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Making good decisions as a board

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Use this page to learn about the rules around decision-making and how to go about the process of making decisions effectively.

Decision-making is one of the fundamental roles of the trustee board. To make strong decisions, your board will need to work together, often holding discussions which may be challenging.

To demonstrate good governance on decision making, you’ll need to follow the rules set out in your governing document that state how the decision-making process works.

Rules around decision-making

Decision-making is a formal process, and there are legal and practical things trustees need to do to make suresure decisions are properly made. In order for a decision to be valid, the trustees must have carried out the following.

  • Acted within their powers, as set out in the governing document.
  • Acted in good faith and only in the interests of the charity, taking note of any conflicts of interests and managing these.
  • Made sure they had enough information before making the decision.
  • Taken account of all relevant factors by considering the decision from a number of perspectives.
  • Ignored any irrelevant factors.
  • Only made the decision if it falls within the range of decisions that a reasonable trustee body can make.

Read guidance which explains the principles around decision-making from the Charity Commission.

Decisions can only be delegated if properly authorised by the board (and if your constitution gives you power to delegate).

It may help your board to set out the terms for decision-making in your charity. This might include having clear rules for meetings such as:

  • Frequency
  • who attends
  • how many trustees are needed for a quorum
  • dealing with conflicts of interest
  • agreeing meeting dates well in advance.

You can also consider agreeing on a work calendar for the board, and making use of working groups or sub-committees if you are a larger or more complex organisation.

Raising a matter for discussion

Any trustee is able to raise a matter for discussion at the board. Trustees can add items to a meeting agenda in advance, usually by contacting the Chair, or can raise matters as part of ‘Any Other Business’.

At times, it may be appropriate for a trustee to raise a matter outside of a meeting. When this is the case, the trustee will usually contact all members of the board at once using the agreed communication method.

It’s important to make sure decisions are not made by small groups of trustees before a matter is raised to the whole board, especially when the matter is complex or might cause a challenging discussion. If you’re not sure how to raise a matter, consider the following questions.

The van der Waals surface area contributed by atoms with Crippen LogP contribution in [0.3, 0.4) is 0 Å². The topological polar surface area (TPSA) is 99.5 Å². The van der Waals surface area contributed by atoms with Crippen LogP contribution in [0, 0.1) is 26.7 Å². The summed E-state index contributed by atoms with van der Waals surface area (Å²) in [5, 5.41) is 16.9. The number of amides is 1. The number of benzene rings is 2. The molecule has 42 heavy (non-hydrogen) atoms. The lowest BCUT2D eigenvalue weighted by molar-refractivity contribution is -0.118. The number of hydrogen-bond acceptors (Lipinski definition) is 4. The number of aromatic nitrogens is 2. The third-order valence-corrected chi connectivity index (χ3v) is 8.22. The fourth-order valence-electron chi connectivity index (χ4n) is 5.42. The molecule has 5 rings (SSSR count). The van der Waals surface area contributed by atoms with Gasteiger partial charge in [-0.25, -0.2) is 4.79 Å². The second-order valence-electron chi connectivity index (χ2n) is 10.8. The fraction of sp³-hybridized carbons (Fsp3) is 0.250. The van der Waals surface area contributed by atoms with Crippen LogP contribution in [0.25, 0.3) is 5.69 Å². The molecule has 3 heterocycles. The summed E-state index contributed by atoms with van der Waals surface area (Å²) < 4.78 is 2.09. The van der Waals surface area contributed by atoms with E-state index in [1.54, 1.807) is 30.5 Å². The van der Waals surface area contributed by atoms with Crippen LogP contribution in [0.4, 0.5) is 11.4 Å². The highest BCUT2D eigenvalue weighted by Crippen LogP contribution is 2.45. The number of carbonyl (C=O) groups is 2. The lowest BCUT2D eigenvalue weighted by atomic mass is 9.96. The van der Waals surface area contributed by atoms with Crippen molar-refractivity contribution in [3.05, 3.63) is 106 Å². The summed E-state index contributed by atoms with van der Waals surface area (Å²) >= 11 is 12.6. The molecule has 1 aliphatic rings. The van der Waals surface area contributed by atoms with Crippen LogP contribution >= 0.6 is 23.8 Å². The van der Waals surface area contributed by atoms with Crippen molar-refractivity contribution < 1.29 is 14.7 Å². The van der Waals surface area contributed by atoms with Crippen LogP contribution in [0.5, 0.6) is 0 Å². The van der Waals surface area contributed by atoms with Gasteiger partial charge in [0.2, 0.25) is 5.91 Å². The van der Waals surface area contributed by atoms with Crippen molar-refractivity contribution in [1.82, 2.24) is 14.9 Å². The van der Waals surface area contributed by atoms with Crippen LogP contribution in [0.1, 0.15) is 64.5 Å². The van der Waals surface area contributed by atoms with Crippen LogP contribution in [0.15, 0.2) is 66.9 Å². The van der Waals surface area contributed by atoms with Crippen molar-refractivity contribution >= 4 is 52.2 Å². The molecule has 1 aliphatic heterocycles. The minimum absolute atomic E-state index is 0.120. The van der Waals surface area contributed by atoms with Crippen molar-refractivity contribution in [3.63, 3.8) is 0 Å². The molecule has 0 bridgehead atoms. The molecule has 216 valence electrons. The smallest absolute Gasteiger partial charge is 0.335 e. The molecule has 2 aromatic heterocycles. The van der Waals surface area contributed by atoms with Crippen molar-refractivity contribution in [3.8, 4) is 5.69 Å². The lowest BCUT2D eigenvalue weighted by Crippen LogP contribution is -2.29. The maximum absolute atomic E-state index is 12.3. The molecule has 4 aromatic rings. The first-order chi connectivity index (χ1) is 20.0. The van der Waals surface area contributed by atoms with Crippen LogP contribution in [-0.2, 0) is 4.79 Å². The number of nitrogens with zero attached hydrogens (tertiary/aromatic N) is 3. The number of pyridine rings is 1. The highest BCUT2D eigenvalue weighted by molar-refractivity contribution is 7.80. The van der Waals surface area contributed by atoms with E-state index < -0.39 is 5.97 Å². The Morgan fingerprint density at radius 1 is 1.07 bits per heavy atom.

Questions to ask yourself before raising a matter

  • How does this matter relate to our charity?
  • Is it a trustee’s responsibility to raise this matter? Is it my responsibility to lead on this matter if I raise it, or should I bring in another trustee (for example, the Chair)?
  • What information can I share to help fellow trustees understand the context of the matter?
  • Is the matter factual, or opinion-based? If it’s opinion-based, will my own opinions influence how I put the matter across?
  • Do I expect anyone to raise an issue or reservation about this matter? If they do, what will my response be? Can I ask for support from other trustees?

Reaching consensus

Some decisions will be unanimously accepted by the board, and may not require much discussion. In other cases, a variety of views may be raised, and this may change the decision.

The board should always work towards having constructive discussions which raise relevant points on the matter and help the group work towards a consensus. Trustees should feel empowered to raise concerns with a matter, or highlight potential issues which their colleagues might not have identified.

Trustees might also consider putting forward alternative options or solutions. Most importantly, trustees should work together to resolve challenging decisions rather than positioning themselves against one another.

Total consensus is not always possible and disagreement can be healthy but making decisions in the way described above helps ensure that all points of view are considered before a decision is taken.

What happens if someone disagrees?

Difficult conversations can sometimes happen, and challenge is an essential part of good decision-making. Disagreements at board level are natural, and aren’t necessarily a cause for concern.

If the disagreement is so extreme that the discussion cannot continue, or that a consensus cannot be reached, the board should consider the following.

  • If the discussion can be paused until more information is available, allowing trustees to make informed and objective decisions.
  • If mediation is required to support the board in working through a challenging subjective discussion.
  • Whether it’s appropriate to settle the matter through a vote.

In general, a vote should only be used during a disagreement if the decision is urgent and needs to be taken immediately. The board should always seek to overcome differences of opinion before arriving at a decision. This is to make sure all trustees feel able to support the decision.

Find out more about holding challenging conversations.

Last reviewed: 29 April 2022

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This page was last reviewed for accuracy on 29 April 2022

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